It's time we start having more serious conversations about the realities of climate change and more importantly, find the political will to take decisive action. If not for own comfort, than for the sake of our children's future well-being. 
 

Monday, January 14, 2013

The Big Lessons

This article was originally published as a guest post over at one of my favorite parenting blogs, Code Name: Mama.  It was written when Riker was fifteen months old and since Ari is now fifteen months old, it seems an appropriate time to finally publish the full text of the post on my own blog for posterity. 



My dear sweet baby boy is fifteen months old already. He is no longer a baby really, but a confident, curious, lovable and loving toddler. A lump still wells up in my throat whenever I have a moment to glance at his baby photos or read a snippet of his birth story.

Going into the parenting adventure, my husband and I were about as prepared as we could be. We’d read voraciously on everything from labor and delivery to parenting styles and breastfeeding to vaccines and circumcision.

Looking back now, I see that we were indeed well prepared, but that all the reading in the world is nothing compared to that first year in the trenches. We learned a million little things specific to our baby – the best latch positions, how to interpret his tired signs, and how to distract him from eating the telephone.

But it’s the big lessons I’ve been pondering today.

Don’t try to control.

Like many women who’ve waited to have children until their careers were well underway, I have a desire for organization, schedules and control. Of course, there is nothing wrong with having one’s life in some semblance of order, but babies are not just another task to be managed. Pick up nearly any baby book off the shelf at your local bookstore though, and you’ll be led to believe that babies acting normally (nursing more than every three hours and needing help to fall asleep, for example) are an inconvenience to a parent’s life and with a rigid schedule, these “nasty” habits can be abolished. With this sort of “expert” knowledge flowing so freely around the new parent, it’s difficult to not feel that maybe you should be dictating more about your day and spending less time responding to the needs of an infant. But just as a baby is in no way trying to control or manipulate his or her parent, a parent should avoid manipulating a baby’s behavior simply for convenience. For me, when I stopped feeling resentful about our sleep struggles, I started to feel a lot happier. I tried to internalize the words of Eckhart Tolle, “Whatever the present moment contains, accept it as if you had chosen it.” I found that letting go of the notions of how things should be helps me to enjoy things as they are.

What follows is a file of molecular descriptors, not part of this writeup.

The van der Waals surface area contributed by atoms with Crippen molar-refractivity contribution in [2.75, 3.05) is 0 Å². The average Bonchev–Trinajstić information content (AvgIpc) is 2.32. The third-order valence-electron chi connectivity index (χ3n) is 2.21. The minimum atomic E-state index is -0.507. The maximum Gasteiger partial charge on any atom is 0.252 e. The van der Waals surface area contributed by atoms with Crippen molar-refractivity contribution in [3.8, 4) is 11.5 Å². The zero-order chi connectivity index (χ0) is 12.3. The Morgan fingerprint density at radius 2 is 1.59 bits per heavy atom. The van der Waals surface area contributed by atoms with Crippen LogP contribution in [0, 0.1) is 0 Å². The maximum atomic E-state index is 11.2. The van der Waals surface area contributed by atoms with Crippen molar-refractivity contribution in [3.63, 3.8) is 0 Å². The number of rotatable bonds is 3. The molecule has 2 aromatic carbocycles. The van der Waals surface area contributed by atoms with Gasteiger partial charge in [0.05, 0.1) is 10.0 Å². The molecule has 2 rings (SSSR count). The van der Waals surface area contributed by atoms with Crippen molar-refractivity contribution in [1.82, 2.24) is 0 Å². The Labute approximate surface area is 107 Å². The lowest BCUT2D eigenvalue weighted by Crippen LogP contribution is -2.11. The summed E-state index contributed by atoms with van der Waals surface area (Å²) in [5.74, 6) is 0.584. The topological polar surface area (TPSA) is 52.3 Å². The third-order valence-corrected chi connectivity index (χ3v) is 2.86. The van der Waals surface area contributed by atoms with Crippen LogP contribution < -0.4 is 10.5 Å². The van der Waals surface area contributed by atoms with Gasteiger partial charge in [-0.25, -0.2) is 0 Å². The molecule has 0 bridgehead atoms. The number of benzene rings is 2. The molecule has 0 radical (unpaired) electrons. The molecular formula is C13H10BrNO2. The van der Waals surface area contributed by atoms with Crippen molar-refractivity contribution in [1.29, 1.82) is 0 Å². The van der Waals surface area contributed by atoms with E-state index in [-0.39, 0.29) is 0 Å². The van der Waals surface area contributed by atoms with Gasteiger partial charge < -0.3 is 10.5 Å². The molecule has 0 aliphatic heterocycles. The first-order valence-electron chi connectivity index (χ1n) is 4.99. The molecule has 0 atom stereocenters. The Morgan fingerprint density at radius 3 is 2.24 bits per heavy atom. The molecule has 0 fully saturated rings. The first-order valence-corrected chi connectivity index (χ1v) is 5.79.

Community matters.

Living far from family when starting a family of one’s own is extremely difficult. While there is no substitute for the loving arms of family, finding a community to call on can make a world of difference. I’ve been blessed to have some great friends with young families who support me though the day to day questions regarding the introduction of solids, sleep habits and the best brands of various baby gadgets. But a strong community doesn’t have to be physically present. Much of the support I receive is from online communities of like minded parents. I can confidently say that I am a much better parent because of a whole suite of natural parenting blogs and forums. So find support, ask for help and seek out like minded mamas wherever you can find them.

Trust your gut.

Advice flows freely to the new mother. I’m sure it’s because mothering causes a great swell of emotion to rise up within each of us and when another is struggling, we want to help. Trouble is, not all advice fits within our personal style of parenting. For us, many mainstream parenting philosophies go directly against our gut feeling of what is right for our baby. Crying it out as a means of teaching sleep and scheduled feedings have no place in our toolkit of parenting strategies, yet well meaning friends, strangers and health professionals will often recommend these. While we nearly succumbed to the supposed quick fix of sleep training during a time of desperation, the experience led us to question our beliefs and to solidify our commitment to our parenting principles. So, listen to the advice you receive, but then do your own research and trust your gut in the end.

Ignore baby wisdom.